EK: Can you tell us about some of the work you made together and how you both got to these ideas?

SK: We did a couple of small projects together in the online environment of Second Life. We were also both editing Wikipedia articles in 2008. Nathaniel had posted an article on “Scott Kildall” — which had got me started writing articles. I was fascinated with its arcane system. Coming from the point-of-view of a behind-the-curtain programmer and video editor, I understood odd systems well. But Wikipedia was confounding with a thinly-veiled cabal of editors.

NS: Since my first engagements with JL Austen, and later with Performance Studies and then Karen Barad, I’ve been fascinated by performatives in all their forms. The classic definition comes from Austen: words that do things. At a wedding, “I do” makes you a spouse; if I “knight thee,” you are Sir Scott; “declare war” and we are no longer in a state of peace. It felt like anonymous Wikipedia editors wound up having a lot of power – performative power, control of meaning – and we wanted to investigate it artistically. We never knew it would be so big!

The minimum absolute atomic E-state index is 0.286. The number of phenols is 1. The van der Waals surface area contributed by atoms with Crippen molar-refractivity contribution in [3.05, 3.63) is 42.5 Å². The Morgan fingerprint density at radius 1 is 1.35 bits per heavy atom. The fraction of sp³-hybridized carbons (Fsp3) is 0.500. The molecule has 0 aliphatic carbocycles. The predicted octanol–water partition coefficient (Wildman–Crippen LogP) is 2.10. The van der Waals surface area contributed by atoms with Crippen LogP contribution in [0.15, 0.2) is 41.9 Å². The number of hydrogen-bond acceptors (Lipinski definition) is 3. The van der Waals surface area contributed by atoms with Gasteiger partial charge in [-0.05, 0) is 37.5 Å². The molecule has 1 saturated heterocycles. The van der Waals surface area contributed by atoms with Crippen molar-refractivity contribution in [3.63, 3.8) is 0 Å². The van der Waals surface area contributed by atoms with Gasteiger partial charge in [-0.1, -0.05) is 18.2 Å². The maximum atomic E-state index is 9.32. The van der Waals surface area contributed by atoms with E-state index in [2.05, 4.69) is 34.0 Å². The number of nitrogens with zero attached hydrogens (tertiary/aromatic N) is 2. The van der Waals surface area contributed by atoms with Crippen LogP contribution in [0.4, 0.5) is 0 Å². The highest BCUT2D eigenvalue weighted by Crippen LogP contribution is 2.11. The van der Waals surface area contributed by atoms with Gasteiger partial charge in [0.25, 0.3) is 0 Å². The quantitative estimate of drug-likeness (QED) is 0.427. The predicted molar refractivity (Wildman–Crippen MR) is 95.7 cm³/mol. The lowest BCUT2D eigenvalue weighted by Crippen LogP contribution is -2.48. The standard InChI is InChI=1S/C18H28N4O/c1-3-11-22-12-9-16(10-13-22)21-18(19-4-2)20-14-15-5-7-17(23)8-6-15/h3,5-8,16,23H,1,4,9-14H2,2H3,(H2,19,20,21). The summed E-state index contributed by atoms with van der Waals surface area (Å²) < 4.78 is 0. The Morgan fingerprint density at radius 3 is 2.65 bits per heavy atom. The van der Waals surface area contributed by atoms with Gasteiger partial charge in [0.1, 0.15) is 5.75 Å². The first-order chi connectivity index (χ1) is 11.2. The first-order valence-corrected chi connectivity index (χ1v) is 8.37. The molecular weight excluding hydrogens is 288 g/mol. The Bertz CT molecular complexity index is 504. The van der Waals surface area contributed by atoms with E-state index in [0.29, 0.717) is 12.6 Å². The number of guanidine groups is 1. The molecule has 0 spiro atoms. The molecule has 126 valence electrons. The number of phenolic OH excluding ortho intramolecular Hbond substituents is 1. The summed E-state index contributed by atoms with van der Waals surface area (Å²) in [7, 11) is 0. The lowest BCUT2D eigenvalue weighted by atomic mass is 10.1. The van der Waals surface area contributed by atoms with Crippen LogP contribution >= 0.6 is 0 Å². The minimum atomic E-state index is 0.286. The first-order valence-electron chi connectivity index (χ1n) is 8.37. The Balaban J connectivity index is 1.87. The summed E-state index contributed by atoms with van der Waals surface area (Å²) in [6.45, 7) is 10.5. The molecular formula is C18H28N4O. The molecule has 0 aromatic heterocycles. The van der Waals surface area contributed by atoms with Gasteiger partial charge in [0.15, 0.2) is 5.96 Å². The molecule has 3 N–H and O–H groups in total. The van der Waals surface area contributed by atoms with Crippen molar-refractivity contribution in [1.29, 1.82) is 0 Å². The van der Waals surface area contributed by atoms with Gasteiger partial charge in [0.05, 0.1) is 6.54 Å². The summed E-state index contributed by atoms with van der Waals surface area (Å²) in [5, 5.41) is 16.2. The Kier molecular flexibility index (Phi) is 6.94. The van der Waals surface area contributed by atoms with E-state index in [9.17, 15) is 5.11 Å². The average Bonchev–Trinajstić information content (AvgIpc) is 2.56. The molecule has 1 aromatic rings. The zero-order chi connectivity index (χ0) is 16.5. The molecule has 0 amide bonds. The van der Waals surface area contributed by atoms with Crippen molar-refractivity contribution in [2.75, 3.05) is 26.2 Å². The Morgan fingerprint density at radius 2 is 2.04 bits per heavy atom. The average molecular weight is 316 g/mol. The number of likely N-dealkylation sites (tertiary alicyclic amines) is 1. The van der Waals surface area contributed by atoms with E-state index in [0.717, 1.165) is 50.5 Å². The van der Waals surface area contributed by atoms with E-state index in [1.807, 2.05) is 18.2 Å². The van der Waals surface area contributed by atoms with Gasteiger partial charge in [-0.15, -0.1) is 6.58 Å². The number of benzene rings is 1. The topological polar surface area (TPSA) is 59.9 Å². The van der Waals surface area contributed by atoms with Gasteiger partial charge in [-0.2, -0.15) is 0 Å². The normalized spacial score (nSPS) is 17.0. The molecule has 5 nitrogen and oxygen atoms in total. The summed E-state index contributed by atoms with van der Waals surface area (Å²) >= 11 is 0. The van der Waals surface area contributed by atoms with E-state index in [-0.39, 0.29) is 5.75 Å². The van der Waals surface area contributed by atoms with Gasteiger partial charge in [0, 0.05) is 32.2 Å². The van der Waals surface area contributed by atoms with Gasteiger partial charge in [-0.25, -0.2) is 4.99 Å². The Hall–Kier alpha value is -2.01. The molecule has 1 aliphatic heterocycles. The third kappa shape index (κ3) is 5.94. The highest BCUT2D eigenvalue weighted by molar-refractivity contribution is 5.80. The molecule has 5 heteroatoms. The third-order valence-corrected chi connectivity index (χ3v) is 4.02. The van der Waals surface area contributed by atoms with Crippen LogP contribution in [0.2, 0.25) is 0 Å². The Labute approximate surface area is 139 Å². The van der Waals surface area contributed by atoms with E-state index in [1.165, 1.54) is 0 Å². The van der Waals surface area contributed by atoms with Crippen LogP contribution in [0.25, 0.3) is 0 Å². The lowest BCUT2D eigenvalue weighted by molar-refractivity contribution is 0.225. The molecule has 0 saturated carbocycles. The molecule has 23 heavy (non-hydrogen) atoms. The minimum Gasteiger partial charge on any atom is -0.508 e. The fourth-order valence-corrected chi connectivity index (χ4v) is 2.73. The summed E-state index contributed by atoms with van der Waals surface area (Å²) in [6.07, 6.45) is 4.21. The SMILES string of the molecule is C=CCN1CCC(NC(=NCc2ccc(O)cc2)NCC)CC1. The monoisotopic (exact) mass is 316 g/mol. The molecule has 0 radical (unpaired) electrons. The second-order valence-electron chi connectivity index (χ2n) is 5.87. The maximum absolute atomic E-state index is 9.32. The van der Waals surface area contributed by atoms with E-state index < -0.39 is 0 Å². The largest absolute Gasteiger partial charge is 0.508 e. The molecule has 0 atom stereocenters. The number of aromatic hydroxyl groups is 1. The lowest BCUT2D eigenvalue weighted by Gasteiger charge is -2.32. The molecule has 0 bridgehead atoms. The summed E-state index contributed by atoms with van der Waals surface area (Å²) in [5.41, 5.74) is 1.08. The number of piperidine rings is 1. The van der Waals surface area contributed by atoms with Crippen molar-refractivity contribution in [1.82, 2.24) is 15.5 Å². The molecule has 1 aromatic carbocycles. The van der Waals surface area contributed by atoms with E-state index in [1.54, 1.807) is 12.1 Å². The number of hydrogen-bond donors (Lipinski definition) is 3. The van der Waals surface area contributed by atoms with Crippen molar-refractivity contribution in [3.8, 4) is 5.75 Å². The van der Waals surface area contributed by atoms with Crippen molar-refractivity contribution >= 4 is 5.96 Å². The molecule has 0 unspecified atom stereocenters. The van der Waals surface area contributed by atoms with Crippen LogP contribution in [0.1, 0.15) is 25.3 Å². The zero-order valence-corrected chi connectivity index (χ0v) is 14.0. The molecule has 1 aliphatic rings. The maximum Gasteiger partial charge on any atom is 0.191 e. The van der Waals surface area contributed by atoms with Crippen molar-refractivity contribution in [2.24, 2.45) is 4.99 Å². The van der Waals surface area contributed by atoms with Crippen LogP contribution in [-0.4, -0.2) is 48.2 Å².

EK: I got to know you at Transmediale 2010 in Berlin and was fascinated by your work Wikipedia Art. Can we give some information about it here (concept,work, feedback, how the audience saw this in Berlin and different countries and what they wrote about it, etc.)?

NS: It’s really two works at once. On the one hand, it’s a beautiful art object – an artwork that lives as a WIkipedia page, and is thus “art that anyone can edit”. On the other hand, it intervenes into the hidden power structures of the site.